Best of 2014, first published on October 13, 2014
Oftentimes we get so hung up about the ways that our workplace culture needs to change in order for transformation to occur that it can feel immobilizing. At those times, I find it helpful to remind myself that culture comes last, not first.
Transformational change by its very nature requires culture change. In fact, most of us have heard the phrase: “culture eats strategy for breakfast.” Right? In other words, we can have the most logical, well-thought-out change strategy, but unless the culture (i.e., underlying norms and values) shifts in an organization to support a new way of operating and working together, the change will fail.
Popular wisdom often focuses on shifting culture first in an organization, but according to change guru and author John Kotter, “In a change effort, culture comes last, not first.” He says that culture truly changes only when a new way of operating has been shown to succeed over time.
Trying to shift the norms and values before creating the new way of operating does not work. In fact, it will result in useless efforts and unending frustration. It can often feel like Sisyphus, from Greek mythology, who was sentenced to endlessly roll an enormous boulder up a steep hill only to watch it roll back down again.
So how can leaders avoid unending frustration and implement strategies that reinforce the new way of operating over time? Here are a few concrete ideas that Kotter shares from his book, The Heart of Change:
- Use new employee orientation to show what the organization really cares about (values)
- Promote people who act according to the new norms into influential and visible positions
- Tell vivid stories over and over about the new organization, what it does and why it succeeds
Kotter adds that “you can create new behaviors that reflect a desired culture. But those behaviors will not become norms, will not take hold, until the very end of the process.”
For me, understanding this fundamental aspect of organizational change that culture comes last, not first, is rather freeing. It helps me focus on what is doable to sustain change, rather than feeling immobilized by thinking that I have to implement culture change first. What do you think?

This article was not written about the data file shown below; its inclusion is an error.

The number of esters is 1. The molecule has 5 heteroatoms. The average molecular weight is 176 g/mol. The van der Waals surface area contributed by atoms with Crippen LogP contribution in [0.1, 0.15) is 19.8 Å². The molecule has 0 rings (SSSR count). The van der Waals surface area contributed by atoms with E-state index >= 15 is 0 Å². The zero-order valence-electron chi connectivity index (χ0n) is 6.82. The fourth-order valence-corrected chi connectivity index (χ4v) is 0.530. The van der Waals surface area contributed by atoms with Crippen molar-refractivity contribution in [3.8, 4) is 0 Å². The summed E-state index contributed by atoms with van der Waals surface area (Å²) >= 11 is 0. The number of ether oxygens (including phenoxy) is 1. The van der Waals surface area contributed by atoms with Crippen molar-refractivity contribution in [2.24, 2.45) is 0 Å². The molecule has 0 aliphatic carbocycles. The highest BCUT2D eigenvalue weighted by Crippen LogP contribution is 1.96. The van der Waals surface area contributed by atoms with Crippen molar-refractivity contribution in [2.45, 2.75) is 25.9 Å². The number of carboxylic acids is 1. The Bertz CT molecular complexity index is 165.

Thank you for your insight Anita. I have not actually read Kotter’s book, but it is now on my list! It is so true that real culture change takes time, patience and persistence. We all know those required attributes of a change agent. And, we do have to remember daily these efforts can most often pay off you mention, especially telling the vivid positive stores.
However, sometimes, as difficult as it may be, those of us who truly are change agents also know that there are times when some, or someone, has just the right balance of strength and power over the entire process at the top and will stop the most valiant of efforts and progress. Sometimes, it is okay to accept that a place is not ready and that your timing is off and you have to move on,
Right now, I am also reading about that situation as I am in it. And suggestions from anyone else out there to read I am all ears.
Cathi! So good to hear from you! I’m sure you’re keeping things moving in Michigan.
Yes, you are right. Sometimes an organization is not ready for a particular change, or your timing may be off, and you do have to move on. I had that exact same experience a few years ago, when we tried to implement strategic workforce planning at the enterprise level. The timing was not right at all and the effort floundered.
However, I can say that we’ve been able to use much of the research and early work from that effort and apply it to succession planning, so it was not an entire waste of energy. It was also a good reminder that assessing organizational readiness for change efforts is an important and overlooked exercise.